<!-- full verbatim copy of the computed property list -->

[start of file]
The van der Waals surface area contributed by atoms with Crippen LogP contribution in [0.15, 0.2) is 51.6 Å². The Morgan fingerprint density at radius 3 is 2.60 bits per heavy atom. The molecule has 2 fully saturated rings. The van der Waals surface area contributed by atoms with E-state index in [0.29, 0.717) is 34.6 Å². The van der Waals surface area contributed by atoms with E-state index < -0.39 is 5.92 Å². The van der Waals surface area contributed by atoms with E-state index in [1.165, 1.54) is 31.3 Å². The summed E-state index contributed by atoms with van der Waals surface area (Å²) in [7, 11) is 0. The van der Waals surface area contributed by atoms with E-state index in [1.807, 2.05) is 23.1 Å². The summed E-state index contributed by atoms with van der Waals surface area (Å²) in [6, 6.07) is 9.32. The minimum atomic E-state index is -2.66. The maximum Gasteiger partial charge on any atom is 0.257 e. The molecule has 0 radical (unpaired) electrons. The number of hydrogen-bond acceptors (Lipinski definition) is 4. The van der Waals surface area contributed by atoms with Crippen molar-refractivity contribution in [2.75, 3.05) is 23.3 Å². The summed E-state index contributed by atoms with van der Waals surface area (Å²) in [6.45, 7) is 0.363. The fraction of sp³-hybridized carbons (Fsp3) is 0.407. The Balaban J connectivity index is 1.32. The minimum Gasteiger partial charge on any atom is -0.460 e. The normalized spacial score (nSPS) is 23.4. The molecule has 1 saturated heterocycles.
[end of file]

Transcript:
The van der Waals surface area contributed by atoms with Crippen LogP contribution in [0.15, 0.2) is 51.6 Å². The Morgan fingerprint density at radius 3 is 2.60 bits per heavy atom. The molecule has 2 fully saturated rings. The van der Waals surface area contributed by atoms with E-state index in [0.29, 0.717) is 34.6 Å². The van der Waals surface area contributed by atoms with E-state index < -0.39 is 5.92 Å². The van der Waals surface area contributed by atoms with E-state index in [1.165, 1.54) is 31.3 Å². The summed E-state index contributed by atoms with van der Waals surface area (Å²) in [7, 11) is 0. The van der Waals surface area contributed by atoms with E-state index in [1.807, 2.05) is 23.1 Å². The summed E-state index contributed by atoms with van der Waals surface area (Å²) in [6, 6.07) is 9.32. The minimum atomic E-state index is -2.66. The maximum Gasteiger partial charge on any atom is 0.257 e. The molecule has 0 radical (unpaired) electrons. The number of hydrogen-bond acceptors (Lipinski definition) is 4. The van der Waals surface area contributed by atoms with Crippen molar-refractivity contribution in [2.75, 3.05) is 23.3 Å². The summed E-state index contributed by atoms with van der Waals surface area (Å²) in [6.45, 7) is 0.363. The fraction of sp³-hybridized carbons (Fsp3) is 0.407. The Balaban J connectivity index is 1.32. The minimum Gasteiger partial charge on any atom is -0.460 e. The normalized spacial score (nSPS) is 23.4. The molecule has 1 saturated heterocycles.